I interrupted to ask him what words he was pretending to say, what on earth this alleged Patagonia Capilene was. He directed me to a website for Patagonia — the word refers to a maker of clothing as well as a region of Argentina — and there, under the heading Men's Performance Baselayers (not Men's Underwear) I found Kent's exotic words. In the meantime Kent had continued on without me: the rest of the year, he was saying, he usually "goes commando," another phrase I had never heard prior to commencing this article. In context I deduced that what Kent meant was that he usually forgoes underwear — Patagonia Capilene (which to me sounds like a mushroom sauce) presumably included. That is, he went on, he goes commando unless he's wearing pants with a Velcro fly, and the hoopy side of the Velcro, as opposed to the other side of the Velcro, is pointing in, thus "attacking the penis," to use his words; in that case, he wears silk boxer shorts from Aleta's Lingerie. Kent's mother, I happen to know, is Aleta's Lingerie, and so it made sense to me that he would.

I placed more calls. Moviemaker and Wichita City Paper film critic Jason Bailey, more audibly nonplussed than the others, revealed that he wears basic cotton boxers, "the kind you get in bulk at Sam's." These I imagined as being completely unadorned; does Jason also have a silly pair, something with, say, Count Dooku on them? "One year my wife got me two pairs with the Simpsons," he said rather apologetically. Jedd Beaudoin, another WCPcolleague, responded to my question by saying that it was funny I had asked, but then went on to explain that it was funny because of a coincidence — he has recently been transitioning from boxers to boxer briefs, and so the subject has been on his mind — and not simply because I was asking, which is what I would have thought.

Next I heard from Albert Goldbarth, two-time winner of the National Book Critics Circle Award for poetry; his succinct yet powerful answer, which he created spontaneously upon hearing my question and which I here report verbatim, was:

Briefs, occasionally laundered.

Artist Wade Hampton subsequently cast his straightforward vote for boxer briefs, and messages were left for former Eagle film critic Bob Curtright and for Mike Marlett, my editor here at Wichita City Paper, neither of whom returned my call.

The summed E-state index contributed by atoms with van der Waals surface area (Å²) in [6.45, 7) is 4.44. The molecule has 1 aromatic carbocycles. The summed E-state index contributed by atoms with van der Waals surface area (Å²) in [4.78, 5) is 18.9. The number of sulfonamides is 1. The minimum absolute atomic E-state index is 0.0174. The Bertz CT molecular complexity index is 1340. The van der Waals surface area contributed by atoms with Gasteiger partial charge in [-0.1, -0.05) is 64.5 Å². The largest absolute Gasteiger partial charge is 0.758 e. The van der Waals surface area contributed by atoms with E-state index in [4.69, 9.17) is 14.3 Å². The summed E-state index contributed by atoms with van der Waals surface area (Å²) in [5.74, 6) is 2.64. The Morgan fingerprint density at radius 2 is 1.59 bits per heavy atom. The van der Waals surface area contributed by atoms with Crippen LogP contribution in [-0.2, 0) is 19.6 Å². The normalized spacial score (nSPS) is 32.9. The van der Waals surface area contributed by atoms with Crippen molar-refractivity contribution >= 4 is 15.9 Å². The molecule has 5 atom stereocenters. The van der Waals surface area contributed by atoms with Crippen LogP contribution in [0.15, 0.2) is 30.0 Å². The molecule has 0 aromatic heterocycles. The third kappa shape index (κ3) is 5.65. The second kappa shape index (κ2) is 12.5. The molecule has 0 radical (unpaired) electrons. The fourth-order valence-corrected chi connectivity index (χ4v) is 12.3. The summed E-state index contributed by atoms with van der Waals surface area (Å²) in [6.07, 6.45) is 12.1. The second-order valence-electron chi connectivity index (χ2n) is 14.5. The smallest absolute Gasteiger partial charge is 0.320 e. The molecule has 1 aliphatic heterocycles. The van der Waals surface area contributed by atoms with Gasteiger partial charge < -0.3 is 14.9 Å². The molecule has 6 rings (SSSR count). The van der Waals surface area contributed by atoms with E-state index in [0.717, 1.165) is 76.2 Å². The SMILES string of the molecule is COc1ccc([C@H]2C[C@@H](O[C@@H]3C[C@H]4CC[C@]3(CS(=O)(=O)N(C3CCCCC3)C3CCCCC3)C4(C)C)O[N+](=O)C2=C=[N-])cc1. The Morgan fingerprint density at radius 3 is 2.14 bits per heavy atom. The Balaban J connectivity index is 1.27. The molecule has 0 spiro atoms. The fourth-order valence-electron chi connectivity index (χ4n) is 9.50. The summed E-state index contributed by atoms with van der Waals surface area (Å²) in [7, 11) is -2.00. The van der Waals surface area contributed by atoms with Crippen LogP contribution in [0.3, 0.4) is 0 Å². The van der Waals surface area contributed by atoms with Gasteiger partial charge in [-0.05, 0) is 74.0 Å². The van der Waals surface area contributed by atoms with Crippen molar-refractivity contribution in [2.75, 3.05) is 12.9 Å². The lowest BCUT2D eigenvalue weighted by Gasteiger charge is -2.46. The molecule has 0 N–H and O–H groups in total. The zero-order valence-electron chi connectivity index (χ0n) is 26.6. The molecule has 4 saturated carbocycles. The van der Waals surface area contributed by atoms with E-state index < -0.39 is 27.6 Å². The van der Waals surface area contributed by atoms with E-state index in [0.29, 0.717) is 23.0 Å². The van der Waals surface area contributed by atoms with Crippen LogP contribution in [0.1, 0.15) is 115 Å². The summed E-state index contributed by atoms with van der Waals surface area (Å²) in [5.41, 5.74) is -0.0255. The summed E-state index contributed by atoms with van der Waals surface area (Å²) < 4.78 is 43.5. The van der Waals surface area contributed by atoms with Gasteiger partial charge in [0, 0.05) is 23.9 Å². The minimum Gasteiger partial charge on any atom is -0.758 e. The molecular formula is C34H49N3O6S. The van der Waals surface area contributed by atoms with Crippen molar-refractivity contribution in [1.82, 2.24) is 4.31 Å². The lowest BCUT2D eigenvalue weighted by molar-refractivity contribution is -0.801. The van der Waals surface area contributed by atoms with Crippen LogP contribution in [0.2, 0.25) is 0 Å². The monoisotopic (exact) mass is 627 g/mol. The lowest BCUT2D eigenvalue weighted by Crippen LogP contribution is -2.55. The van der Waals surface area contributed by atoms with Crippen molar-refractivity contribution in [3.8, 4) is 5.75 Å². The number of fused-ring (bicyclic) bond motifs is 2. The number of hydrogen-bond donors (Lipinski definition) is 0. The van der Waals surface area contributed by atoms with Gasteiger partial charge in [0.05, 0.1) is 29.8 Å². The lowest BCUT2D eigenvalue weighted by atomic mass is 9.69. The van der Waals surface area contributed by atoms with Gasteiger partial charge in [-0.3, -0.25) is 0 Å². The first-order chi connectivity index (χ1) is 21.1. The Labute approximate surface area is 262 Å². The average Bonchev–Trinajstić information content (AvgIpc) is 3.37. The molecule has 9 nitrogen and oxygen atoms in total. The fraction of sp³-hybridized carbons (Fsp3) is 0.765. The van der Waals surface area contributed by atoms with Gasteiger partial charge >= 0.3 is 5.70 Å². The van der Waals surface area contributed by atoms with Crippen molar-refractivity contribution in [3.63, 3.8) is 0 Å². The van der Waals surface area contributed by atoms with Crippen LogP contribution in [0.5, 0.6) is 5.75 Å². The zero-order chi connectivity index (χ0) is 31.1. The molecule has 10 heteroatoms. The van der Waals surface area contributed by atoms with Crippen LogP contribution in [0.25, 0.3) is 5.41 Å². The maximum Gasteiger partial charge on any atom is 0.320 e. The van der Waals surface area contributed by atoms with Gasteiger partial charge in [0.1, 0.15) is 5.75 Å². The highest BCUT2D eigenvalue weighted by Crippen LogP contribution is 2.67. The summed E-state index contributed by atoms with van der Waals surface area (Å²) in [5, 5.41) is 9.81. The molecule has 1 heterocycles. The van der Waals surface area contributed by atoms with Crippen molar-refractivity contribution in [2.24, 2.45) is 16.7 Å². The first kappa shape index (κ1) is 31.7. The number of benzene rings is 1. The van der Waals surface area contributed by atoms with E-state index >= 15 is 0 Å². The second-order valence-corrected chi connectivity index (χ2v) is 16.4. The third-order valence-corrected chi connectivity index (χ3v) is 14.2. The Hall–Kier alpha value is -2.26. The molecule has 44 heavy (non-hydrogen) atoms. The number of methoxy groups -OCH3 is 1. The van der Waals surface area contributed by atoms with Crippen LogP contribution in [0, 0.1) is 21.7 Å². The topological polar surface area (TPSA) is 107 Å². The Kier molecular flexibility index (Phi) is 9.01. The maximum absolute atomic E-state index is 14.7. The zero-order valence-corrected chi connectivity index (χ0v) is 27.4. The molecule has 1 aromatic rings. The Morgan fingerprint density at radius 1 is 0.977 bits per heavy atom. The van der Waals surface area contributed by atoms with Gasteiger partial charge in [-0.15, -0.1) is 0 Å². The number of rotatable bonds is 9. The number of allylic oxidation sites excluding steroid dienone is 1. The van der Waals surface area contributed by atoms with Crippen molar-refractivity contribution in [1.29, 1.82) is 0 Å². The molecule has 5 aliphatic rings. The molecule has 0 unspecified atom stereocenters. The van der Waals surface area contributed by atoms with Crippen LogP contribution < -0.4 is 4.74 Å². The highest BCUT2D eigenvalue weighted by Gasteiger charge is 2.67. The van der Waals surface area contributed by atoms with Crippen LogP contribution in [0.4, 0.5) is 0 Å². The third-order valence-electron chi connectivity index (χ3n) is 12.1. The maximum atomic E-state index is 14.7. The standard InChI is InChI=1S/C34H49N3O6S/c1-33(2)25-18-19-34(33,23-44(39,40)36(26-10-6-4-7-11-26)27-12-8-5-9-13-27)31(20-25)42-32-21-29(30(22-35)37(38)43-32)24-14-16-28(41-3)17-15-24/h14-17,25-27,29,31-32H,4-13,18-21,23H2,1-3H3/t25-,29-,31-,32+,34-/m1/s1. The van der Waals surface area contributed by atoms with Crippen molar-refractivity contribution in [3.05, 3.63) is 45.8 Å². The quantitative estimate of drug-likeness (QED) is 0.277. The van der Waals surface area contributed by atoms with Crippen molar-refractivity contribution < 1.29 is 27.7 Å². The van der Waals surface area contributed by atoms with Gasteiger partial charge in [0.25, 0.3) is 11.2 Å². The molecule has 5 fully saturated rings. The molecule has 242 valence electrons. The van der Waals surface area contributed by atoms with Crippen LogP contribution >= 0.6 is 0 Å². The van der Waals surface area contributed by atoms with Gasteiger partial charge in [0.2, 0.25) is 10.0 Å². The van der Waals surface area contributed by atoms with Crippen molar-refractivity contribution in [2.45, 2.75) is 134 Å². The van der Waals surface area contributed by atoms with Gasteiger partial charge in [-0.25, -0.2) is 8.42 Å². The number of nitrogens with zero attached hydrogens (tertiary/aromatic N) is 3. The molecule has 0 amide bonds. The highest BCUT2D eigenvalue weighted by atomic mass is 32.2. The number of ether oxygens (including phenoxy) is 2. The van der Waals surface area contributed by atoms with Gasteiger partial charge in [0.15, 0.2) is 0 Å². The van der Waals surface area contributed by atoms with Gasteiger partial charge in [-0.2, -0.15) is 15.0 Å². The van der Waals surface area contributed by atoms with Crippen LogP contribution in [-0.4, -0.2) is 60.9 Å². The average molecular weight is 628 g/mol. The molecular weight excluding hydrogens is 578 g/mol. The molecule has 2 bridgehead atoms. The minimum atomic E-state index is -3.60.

For the Adventure Lover

In asking her question, my friend had limited the answers available to me to "boxers" or "briefs." However, the results of my informal poll, while largely just as useless as predicted, do suggest a viable third choice, one that synchs with my own observation of men in the locker room before and after pants: boxer briefs. Could there be still more contenders for the favorite men's underwear honor?

I checked the Internet. After first encountering a really unsettling — and, I hope, unnecessary — bit of guidance ("Men's underwear is sized according to a man's waist size, not his pouch or cup size" — I swear to god that I read this) and after then noticing against my will which brand of underwear the hottie Justin Timberlake wears, I ran across a helpful list of contemporary men's undergarments. Abovementioned styles aside, options include:

The Bikini: Possibly because its grip-of-death fit is likely to cause sterility, the bikini is named for the tropical Pacific atoll where the USA conducted nuclear weapons testing throughout the forties and fifties. This indecorous variation on the classic brief rides four inches below the waistline; although European men are known to flaunt bikinis well into their golden years, a practical domestic solution to the problem of those four inches — that's a lot of skin — might be to limit the bikini's stateside ownership to women, hand-selected athletes, and men no older than twenty-four. I've seen the bikini brief deployed in the locker room by men who fall far outside those boundaries, and it's weird how much more embarrassing it is to catch sight of them before they take their bikini briefs off than it is after.